Authority: The OED presents a wide range of definitions, of which the one most pertinent to anarchist concerns is (II.2) “Power or right to give orders, make decisions, and enforce obedience; moral, legal, or political supremacy.” The general heading (II.) is “Power to enforce obedience or compliance, or a party possessing it” and this is distinguished from the following set of definitions (III), which pertain to “Power to influence action, opinion, or belief, or a party possessing it.” Fundamental to the anarchist understanding of authority is this power to command and enforce compliance and obedience, since this power necessarily occupies a position “above” those subject to the authority, required and possibly compelled to obey. This is a hierarchical relationship.
A few clarifications:
Regardless of its origins, this sort of authority involves a non-voluntary relation between a ruling power and ruled subjects. An individual may choose to conform to the demands of authority, either through fear of punishment, shared interests, general indifference, etc., but non-compliance is not among the options open to the subject of authority.
Some custodial relations or relations of tutelage may appear to be relations of authority. The parental relation is an example where one party is presumed to have a right to command another, but the appearance of authority is arguably deceptive in these cases, as the parental right to command is generally bundled with a duty to place the interests of the child above those of the parent in many instances. Where we have a conventional right to command and a social hierarchy, but the interests of the subject of command are placed above those of the “authority” figure, we have something more complicated than authority, which is probably better understood as analogous to some form of hospitality.
The “power” behind authority is fundamentally one of right. Outside of some context where “might is right” is recognized as the basis of social order, the mere capacity to compel another does not constitute authority. At the same time, authority need not be competent to rule wisely, nor actually capable of compelling obedience. Rights and capacities may coincide, but that is arguably a different concern than whether or not authority exists. Nor is authority ultimately dependent on the importance of the rights assigned. It is, for example, quite possible to be authorized to exert powers that would never be called for.
As a matter of right, authority is specifically vested in or assigned to an individual, group, role or institution. As the right is not dependent on the capacity of the authority, neither is it dependent on the capacities or needs of the subject or on any of the various material conditions that might give a greater or lesser practical significance to the authority. The appearance of authority or an unauthorized power to compel may emerge from a variety of instances, but we must account for those authority-effects separately.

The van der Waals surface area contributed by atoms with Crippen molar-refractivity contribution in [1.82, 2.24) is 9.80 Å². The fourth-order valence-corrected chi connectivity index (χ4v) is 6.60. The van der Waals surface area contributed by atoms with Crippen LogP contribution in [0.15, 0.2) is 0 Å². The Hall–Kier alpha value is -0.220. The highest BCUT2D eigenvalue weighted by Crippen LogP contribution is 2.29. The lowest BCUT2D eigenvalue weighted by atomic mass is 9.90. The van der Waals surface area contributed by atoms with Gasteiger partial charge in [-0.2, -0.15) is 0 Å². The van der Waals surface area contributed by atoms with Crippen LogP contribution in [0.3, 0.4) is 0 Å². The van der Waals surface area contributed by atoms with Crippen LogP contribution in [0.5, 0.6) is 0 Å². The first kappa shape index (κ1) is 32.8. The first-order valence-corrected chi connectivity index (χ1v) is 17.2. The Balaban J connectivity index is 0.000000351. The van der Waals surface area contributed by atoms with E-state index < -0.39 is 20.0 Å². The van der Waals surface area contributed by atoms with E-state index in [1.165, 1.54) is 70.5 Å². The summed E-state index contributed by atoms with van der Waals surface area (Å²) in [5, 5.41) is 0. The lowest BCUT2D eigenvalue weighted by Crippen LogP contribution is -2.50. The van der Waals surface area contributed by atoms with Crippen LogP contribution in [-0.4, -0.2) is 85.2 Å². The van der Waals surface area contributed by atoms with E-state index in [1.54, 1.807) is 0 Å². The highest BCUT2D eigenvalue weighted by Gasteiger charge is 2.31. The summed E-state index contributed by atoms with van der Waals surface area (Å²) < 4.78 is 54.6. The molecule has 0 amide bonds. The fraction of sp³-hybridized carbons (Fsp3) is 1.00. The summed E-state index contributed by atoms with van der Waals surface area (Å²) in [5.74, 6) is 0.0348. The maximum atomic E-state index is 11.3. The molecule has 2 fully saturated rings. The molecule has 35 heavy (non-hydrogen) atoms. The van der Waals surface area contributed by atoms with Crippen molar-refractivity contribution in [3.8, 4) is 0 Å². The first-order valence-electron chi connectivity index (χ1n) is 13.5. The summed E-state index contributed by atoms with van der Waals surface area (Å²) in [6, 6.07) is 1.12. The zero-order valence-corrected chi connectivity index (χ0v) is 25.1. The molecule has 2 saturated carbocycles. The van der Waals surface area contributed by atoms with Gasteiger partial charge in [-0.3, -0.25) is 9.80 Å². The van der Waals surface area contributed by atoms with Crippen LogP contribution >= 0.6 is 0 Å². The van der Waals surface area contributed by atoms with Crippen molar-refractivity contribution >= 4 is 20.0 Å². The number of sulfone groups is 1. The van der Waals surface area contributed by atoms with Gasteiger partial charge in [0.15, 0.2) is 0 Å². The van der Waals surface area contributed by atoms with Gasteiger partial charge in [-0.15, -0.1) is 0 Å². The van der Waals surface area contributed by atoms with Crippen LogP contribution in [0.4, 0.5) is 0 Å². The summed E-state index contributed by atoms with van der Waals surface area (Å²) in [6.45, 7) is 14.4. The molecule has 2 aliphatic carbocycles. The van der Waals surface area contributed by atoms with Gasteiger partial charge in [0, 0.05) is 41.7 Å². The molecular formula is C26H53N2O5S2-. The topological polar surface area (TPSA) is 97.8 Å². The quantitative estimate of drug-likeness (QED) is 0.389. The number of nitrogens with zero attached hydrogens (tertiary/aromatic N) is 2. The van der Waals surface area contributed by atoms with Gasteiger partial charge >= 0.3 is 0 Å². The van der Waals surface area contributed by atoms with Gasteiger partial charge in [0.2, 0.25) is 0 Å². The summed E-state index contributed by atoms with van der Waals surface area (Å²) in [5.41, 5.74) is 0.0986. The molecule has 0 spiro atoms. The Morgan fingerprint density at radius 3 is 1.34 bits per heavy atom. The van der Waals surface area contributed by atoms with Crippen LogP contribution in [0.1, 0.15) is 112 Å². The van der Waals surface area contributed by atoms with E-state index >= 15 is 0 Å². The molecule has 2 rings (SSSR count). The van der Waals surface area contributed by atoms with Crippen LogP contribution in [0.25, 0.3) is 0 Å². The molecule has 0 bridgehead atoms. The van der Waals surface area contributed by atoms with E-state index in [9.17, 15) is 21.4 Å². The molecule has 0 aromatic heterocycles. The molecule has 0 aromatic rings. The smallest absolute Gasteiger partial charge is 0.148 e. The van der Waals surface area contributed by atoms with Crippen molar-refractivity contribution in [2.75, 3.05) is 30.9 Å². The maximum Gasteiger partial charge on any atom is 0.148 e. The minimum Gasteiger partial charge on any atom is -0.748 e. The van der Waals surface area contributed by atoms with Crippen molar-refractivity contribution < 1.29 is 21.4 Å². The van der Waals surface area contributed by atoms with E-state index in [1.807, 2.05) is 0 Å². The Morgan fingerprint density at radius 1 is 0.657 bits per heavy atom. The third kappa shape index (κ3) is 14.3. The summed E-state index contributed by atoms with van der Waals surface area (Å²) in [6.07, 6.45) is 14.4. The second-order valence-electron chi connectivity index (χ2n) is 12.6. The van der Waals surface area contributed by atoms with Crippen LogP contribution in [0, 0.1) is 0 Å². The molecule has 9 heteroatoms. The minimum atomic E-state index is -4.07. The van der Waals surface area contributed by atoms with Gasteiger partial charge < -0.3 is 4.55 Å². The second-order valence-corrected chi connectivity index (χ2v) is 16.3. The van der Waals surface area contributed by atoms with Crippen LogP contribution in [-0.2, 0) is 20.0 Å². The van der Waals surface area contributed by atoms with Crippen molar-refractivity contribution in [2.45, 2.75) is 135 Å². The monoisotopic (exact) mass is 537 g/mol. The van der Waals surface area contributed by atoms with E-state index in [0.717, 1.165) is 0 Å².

Authority-effect: The infamous “authority of the bootmaker,” from Bakunin’s “God and the State,” is probably the most familiar example of an instance where the uneven distribution of expertise, together with the staple nature of the object of expertise, combine to create a condition of quasi-authority, where an expert may be capable of “commanding” a situation, not because they have any right to do so, but because they occupy an advantageous position in society, thanks to the division of labor. We may be forced to take the advice of a specialist, but the source of their power to influence our decision is as much our lack of expertise and whatever exigencies we face as it is their own knowledge and skill. In a medical crisis, a doctor may be able to wield considerable power over patients without medical expertise, while in a time of good health or under circumstances where the patient has medical expertise, that power melts away. Certainly, we don’t bow to bootmakers when we don’t need boots, even if sufficient need on our part may create real power that they can wield. Credentialing systems may create a slightly different sort of authority effect, particularly where they are faulty or corrupt, by increasing the possibility of the false appearance of expertise or by limiting the ability of capable practitioners to meet the needs of others.
Authority-effects are very real, in the sense that the combination of factors can compel obedience to just as great an extent as more formal authority, and they may continue to be a problem even under circumstances where the principle of authority has been rejected. But their ill effects will almost certainly be reduced as we move beyond a social model that treats authority as a foundational principle and learn to engage in anarchistic relations.